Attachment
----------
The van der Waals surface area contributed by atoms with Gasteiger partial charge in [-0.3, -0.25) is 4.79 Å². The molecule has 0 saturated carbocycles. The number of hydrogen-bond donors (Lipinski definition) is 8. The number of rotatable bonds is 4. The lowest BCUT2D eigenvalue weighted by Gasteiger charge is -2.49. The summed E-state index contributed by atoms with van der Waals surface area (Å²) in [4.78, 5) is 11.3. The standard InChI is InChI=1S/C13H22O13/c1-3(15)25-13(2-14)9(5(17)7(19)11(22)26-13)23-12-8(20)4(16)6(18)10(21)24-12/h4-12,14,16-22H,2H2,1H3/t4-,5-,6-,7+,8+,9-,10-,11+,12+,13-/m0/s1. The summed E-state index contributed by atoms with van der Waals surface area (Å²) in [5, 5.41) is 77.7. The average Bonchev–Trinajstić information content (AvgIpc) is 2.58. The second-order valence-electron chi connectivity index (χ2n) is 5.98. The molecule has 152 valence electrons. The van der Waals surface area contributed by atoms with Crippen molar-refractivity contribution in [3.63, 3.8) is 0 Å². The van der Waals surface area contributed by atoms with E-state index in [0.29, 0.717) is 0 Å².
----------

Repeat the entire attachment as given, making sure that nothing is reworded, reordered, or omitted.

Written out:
The van der Waals surface area contributed by atoms with Gasteiger partial charge in [-0.3, -0.25) is 4.79 Å². The molecule has 0 saturated carbocycles. The number of hydrogen-bond donors (Lipinski definition) is 8. The number of rotatable bonds is 4. The lowest BCUT2D eigenvalue weighted by Gasteiger charge is -2.49. The summed E-state index contributed by atoms with van der Waals surface area (Å²) in [4.78, 5) is 11.3. The standard InChI is InChI=1S/C13H22O13/c1-3(15)25-13(2-14)9(5(17)7(19)11(22)26-13)23-12-8(20)4(16)6(18)10(21)24-12/h4-12,14,16-22H,2H2,1H3/t4-,5-,6-,7+,8+,9-,10-,11+,12+,13-/m0/s1. The summed E-state index contributed by atoms with van der Waals surface area (Å²) in [5, 5.41) is 77.7. The average Bonchev–Trinajstić information content (AvgIpc) is 2.58. The second-order valence-electron chi connectivity index (χ2n) is 5.98. The molecule has 152 valence electrons. The van der Waals surface area contributed by atoms with Crippen molar-refractivity contribution in [3.63, 3.8) is 0 Å². The van der Waals surface area contributed by atoms with E-state index in [0.29, 0.717) is 0 Å².